I still love skating all that stuff; it can be fun. But me and (Mark) Jackson didn’t have a huge amount of time together for filming due to us working different days, so it was nice to work on a street part that isn’t so focused on the number of stairs or how big the handrail is. And I’m 20 now, so my influences have changed a lot in the past few years. I’m a lot more interested in other ways of skating now rather than just watching people frontside flip down massive stairs and trying to emulate that. I think it’s important for people to get influences from lots of different types of skating and then blend them together – that’s what makes your skating yours instead of just trying to copy someone else.
I know skating for fun is important to you. If you’re not filming/shooting photos, where do you like to skate and with whom?
It’s rewarding being productive and producing photos and videos, but I sometimes feel that people can lose touch with going skating for fun. There’s nothing better than skating around with your best friends, being idiots just skating flat or a curb. Recently I’ve been skating that Borough spot with Sam Hughes, James Fry and Chris Bull. That place is so fun and now that Kingpin put the Shoreditch blocks there, it’s going to be a great summer spot. I also skate regularly with Darius (Trabalza), Paddy Jones, Tom Tanner and whoever’s at Southbank.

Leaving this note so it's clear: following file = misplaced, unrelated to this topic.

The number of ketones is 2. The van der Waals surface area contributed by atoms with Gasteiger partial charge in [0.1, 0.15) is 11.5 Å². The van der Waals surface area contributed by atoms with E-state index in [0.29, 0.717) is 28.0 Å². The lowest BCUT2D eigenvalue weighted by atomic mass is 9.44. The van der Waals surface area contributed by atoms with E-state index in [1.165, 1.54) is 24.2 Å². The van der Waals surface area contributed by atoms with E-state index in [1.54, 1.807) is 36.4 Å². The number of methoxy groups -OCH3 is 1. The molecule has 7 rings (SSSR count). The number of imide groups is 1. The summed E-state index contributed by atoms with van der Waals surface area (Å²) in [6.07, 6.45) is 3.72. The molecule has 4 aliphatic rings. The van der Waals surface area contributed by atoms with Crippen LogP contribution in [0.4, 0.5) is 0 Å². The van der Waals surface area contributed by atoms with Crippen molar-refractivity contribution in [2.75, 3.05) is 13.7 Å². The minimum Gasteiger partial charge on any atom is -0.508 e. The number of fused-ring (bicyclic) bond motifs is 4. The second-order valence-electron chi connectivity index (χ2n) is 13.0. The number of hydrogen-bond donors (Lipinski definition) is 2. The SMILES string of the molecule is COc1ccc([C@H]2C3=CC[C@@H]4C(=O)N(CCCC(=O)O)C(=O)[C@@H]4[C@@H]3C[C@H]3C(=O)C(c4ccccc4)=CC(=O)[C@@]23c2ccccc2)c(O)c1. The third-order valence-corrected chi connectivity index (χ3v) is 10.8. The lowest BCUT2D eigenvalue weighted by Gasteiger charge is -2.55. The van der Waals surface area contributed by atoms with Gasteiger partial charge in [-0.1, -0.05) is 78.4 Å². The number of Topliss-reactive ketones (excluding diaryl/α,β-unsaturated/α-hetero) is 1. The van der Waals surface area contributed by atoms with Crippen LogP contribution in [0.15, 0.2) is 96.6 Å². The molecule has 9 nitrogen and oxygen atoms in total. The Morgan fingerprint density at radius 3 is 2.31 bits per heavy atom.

Backside tailslide bigspin. Photo: Henry Kingsford.
Last time I interviewed you, you had just moved into a skate house in Kennington. Now you’re living in Shoreditch with Tom Tanner. How was your first skate house experience and why did you move out?
Oh man that house just turned into a hellhole. We were there for about 14 months and it was so sick for the first eight or nine months but then the house just started to fall apart. The landlord never sorted anything out and it got to the point where there were mushrooms growing in the bathroom and all the walls in the living room and hallway were damp and mouldy because of a leak from the flat above. But I was really stoked on that place. I could skate to Southbank in 15 minutes and it was the first place I lived away from home. Plus I’ve stayed in skate houses pretty much every weekend since I was 13, so I knew what to expect. A few months before we all moved out, I got a girlfriend and started staying at her’s more and more. I was pretty much paying half of my wages just to have a room to store clothes in and everyone was just over the flat so we all decided to leave.